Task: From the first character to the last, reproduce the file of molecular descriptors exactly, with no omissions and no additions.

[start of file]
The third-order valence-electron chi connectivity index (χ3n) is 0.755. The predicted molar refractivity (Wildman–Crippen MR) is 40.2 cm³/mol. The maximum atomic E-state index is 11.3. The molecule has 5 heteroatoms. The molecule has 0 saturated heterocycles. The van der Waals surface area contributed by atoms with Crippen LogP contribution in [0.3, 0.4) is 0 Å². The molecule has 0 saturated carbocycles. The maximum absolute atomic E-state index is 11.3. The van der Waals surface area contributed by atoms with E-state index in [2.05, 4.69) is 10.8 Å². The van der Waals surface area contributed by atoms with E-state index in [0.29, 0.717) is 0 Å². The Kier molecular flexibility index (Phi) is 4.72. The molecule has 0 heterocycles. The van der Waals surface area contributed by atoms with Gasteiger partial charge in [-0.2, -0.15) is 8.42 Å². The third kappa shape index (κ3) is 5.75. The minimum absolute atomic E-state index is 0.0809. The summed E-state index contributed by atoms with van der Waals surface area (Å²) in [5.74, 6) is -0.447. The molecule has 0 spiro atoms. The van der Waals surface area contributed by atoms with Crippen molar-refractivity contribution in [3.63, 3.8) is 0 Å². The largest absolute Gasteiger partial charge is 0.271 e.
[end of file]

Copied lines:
The third-order valence-electron chi connectivity index (χ3n) is 0.755. The predicted molar refractivity (Wildman–Crippen MR) is 40.2 cm³/mol. The maximum atomic E-state index is 11.3. The molecule has 5 heteroatoms. The molecule has 0 saturated heterocycles. The van der Waals surface area contributed by atoms with Crippen LogP contribution in [0.3, 0.4) is 0 Å². The molecule has 0 saturated carbocycles. The maximum absolute atomic E-state index is 11.3. The van der Waals surface area contributed by atoms with E-state index in [2.05, 4.69) is 10.8 Å². The van der Waals surface area contributed by atoms with E-state index in [0.29, 0.717) is 0 Å². The Kier molecular flexibility index (Phi) is 4.72. The molecule has 0 heterocycles. The van der Waals surface area contributed by atoms with Gasteiger partial charge in [-0.2, -0.15) is 8.42 Å². The third kappa shape index (κ3) is 5.75. The minimum absolute atomic E-state index is 0.0809. The summed E-state index contributed by atoms with van der Waals surface area (Å²) in [5.74, 6) is -0.447. The molecule has 0 spiro atoms. The van der Waals surface area contributed by atoms with Crippen molar-refractivity contribution in [3.63, 3.8) is 0 Å². The largest absolute Gasteiger partial charge is 0.271 e.